Retirement benefits, in today’s workforce, hold a similar spot in employees’ minds as coffee or a steady paycheck; they’re a necessity. Without retirement benefits, your organization will likely experience difficulty recruiting and retaining employees.
As Forbes put it, not paying for a retirement plan is not the financial plus it may seem. While you will save on the retirement benefits, your company will likely:
- Experience higher health care costs
- Have to pay above-average wages for comparable positions
- Lose talent for other organization’s with retirement benefits
So, if you accept that your business needs retirement benefits, where do you go next? It starts with deciding which benefits you will offer your staff. For most organizations, the answer is a 401(k). Still, there are other options available.
One retirement benefit that has declined yet remains relatively popular is an employee stock ownership plan. But what exactly are employee stock ownership plans? Why have they declined in frequency? We’ll define ESOPs and explain exactly how these plans can help your organization.
What is an ESOP?
An employee stock ownership plan (ESOP), according to the National Center for Employee Ownership (NCEO), is defined as “when a company sets up a trust fund, into which it contributes new shares of its own stock or cash to buy existing shares.”
ESOPs are most commonly used for a business owner who doesn’t want to sell to their competitor when they’re retiring. So, they sell it instead to their employees and get some cash out of the deal themselves.
Stock ownership plans, according to Benefits Pro, are used in approximately 9,000 U.S. companies, employing more than 15 million workers. All told the value of these businesses total more than $1.3 trillion.
Over the past decade, participation and assets in ESOPs have increased, but total participation has declined. What’s the explanation behind this conflicting trend? The simple answer is price. It’s both cheaper and easier to set up a company 401(k) as opposed to an employee stock ownership plan. Setting up an ESOP typically costs hundreds of thousands of dollars.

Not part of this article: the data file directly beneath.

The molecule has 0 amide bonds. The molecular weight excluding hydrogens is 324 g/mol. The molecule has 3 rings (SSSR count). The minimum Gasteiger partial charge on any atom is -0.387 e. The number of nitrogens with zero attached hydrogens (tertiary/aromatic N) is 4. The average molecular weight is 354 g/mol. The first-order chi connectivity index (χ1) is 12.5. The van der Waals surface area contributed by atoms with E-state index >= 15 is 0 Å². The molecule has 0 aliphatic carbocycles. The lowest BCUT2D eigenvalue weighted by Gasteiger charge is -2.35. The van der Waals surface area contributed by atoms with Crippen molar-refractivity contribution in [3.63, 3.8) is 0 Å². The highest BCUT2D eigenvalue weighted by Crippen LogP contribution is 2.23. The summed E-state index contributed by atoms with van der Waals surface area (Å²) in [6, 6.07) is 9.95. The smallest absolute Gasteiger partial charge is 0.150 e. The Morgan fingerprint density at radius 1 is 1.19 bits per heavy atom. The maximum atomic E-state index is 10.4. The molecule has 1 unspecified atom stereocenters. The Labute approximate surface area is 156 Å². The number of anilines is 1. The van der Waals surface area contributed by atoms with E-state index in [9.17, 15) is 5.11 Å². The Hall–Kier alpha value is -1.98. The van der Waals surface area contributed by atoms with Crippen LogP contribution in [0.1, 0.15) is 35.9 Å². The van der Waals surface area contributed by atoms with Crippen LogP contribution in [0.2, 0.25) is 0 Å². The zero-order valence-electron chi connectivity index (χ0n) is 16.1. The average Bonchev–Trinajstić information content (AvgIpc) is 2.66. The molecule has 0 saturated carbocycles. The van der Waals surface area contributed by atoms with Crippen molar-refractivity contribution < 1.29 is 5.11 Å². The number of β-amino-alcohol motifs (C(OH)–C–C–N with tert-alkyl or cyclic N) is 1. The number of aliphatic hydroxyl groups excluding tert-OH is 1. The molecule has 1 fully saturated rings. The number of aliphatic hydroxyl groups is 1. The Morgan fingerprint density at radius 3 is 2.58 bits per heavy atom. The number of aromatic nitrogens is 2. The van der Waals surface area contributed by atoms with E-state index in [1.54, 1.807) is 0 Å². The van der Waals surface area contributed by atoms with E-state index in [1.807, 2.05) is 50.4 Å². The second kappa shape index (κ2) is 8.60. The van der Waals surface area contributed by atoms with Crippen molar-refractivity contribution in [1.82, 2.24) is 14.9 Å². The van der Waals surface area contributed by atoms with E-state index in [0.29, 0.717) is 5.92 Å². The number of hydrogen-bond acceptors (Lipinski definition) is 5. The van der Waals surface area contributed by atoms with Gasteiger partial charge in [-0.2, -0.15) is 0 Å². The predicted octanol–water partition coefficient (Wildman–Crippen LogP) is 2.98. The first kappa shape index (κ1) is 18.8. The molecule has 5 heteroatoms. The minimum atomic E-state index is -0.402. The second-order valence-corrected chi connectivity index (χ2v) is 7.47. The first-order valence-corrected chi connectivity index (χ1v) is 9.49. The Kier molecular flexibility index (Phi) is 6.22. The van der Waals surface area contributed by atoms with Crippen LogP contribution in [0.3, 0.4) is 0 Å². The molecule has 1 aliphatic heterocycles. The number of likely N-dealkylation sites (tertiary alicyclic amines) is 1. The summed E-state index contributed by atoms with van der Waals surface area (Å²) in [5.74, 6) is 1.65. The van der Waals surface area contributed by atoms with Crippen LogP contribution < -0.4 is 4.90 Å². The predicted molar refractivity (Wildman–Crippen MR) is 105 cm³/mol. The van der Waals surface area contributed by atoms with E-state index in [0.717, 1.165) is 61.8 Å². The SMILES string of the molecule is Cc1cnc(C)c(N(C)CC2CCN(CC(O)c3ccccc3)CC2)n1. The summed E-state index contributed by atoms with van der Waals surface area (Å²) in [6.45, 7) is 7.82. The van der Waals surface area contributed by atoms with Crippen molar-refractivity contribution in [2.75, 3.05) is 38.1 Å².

Also, the rules of employee stock ownership plans are complicated. Compared to a straightforward 401(k) plan, ESOPs are more difficult for your employees to understand and appreciate. This confusion can lead to some employees or recruits not valuing ESOPs as much as a more prevalent retirement plan.
Read more about ESOPs and other retirement plans.
How are ESOPs Changing?
A recent settlement between the Department of Labor (DOL) and First Bankers Trust has changed the game for ESOPs. Specifically, the rules have changed for company owners using an ESOP as a vehicle for selling to family members or their management team.
Employee stock ownership plans must now follow the new regulations, produced from this settlement. These new rules include:
- Trustees that establish ESOPs must demonstrate proper consideration was given to the ESOP as a buyer of a company and/or that it has effective control
- This demonstration can include establishing a board that includes an independent director, or, receiving a discount on the purchase price
Basically, if an owner wants to sell their shares in an ESOP, they need to have an “outsider” on their board. Or the owner must demonstrate the purchase price was negotiated, in good faith, to determine the fair market value of the stock price.
How Can an ESOP Boost Your Business?
The biggest draw of employee stock ownership plans is that they promote a company and employee alignment. Essentially, ESOPs incentivize employees through participation in company ownership.
For business owners, an ESOP is also an important vehicle in succession planning. These plans are tools to ensure the organizational culture and current employees would survive and ownership transition. Additionally, ESOPs help business owners avoid or defer capital-gain taxes.
Still, there is more than just anecdotal evidence to suggest that ESOPs can help an organization succeed. Per EBA, employee-owned companies grow about 2.5 percent per year faster than non-employee-owned companies. Similarly, these companies have 1/3 to 1/5 as many layoffs.
But it is not just the business or the business owner, that can benefit from employee stock ownership plans. Employees too, stand to gain from an ESOP. According to Benefits Pro, employee-owners:
- Are more likely to rise toward the middle class
- Have 92 percent greater median household net worth than nonemployee-owners
- Take home 33 percent higher income from wages
Read more about different types of group retirement plans.
Employee stock ownership plans, while expensive, can prove valuable for both employers and employees. While an ESOP may not be a necessity, like that slightly-burnt pot of office-coffee, it can offer your business tangible benefits.